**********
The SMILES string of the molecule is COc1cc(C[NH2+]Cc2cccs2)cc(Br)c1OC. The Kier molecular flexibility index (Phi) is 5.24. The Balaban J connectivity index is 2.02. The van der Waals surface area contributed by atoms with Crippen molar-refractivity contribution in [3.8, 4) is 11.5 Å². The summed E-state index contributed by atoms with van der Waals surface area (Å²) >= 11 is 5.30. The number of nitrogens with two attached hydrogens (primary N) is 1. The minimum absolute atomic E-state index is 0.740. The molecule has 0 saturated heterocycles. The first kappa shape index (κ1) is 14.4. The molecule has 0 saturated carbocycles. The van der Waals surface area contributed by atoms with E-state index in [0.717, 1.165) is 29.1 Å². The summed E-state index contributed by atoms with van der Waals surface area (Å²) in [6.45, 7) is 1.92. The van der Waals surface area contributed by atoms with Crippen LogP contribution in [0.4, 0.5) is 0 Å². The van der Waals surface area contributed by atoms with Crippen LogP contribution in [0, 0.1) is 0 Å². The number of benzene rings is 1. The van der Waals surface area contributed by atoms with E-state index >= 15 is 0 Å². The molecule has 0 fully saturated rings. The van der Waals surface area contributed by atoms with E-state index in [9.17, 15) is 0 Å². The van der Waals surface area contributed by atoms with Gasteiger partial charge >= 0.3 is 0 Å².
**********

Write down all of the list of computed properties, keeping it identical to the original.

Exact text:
The SMILES string of the molecule is COc1cc(C[NH2+]Cc2cccs2)cc(Br)c1OC. The Kier molecular flexibility index (Phi) is 5.24. The Balaban J connectivity index is 2.02. The van der Waals surface area contributed by atoms with Crippen molar-refractivity contribution in [3.8, 4) is 11.5 Å². The summed E-state index contributed by atoms with van der Waals surface area (Å²) >= 11 is 5.30. The number of nitrogens with two attached hydrogens (primary N) is 1. The minimum absolute atomic E-state index is 0.740. The molecule has 0 saturated heterocycles. The first kappa shape index (κ1) is 14.4. The molecule has 0 saturated carbocycles. The van der Waals surface area contributed by atoms with E-state index in [0.717, 1.165) is 29.1 Å². The summed E-state index contributed by atoms with van der Waals surface area (Å²) in [6.45, 7) is 1.92. The van der Waals surface area contributed by atoms with Crippen LogP contribution in [0.4, 0.5) is 0 Å². The van der Waals surface area contributed by atoms with Crippen LogP contribution in [0, 0.1) is 0 Å². The number of benzene rings is 1. The van der Waals surface area contributed by atoms with E-state index >= 15 is 0 Å². The molecule has 0 fully saturated rings. The van der Waals surface area contributed by atoms with E-state index in [9.17, 15) is 0 Å². The van der Waals surface area contributed by atoms with Gasteiger partial charge >= 0.3 is 0 Å².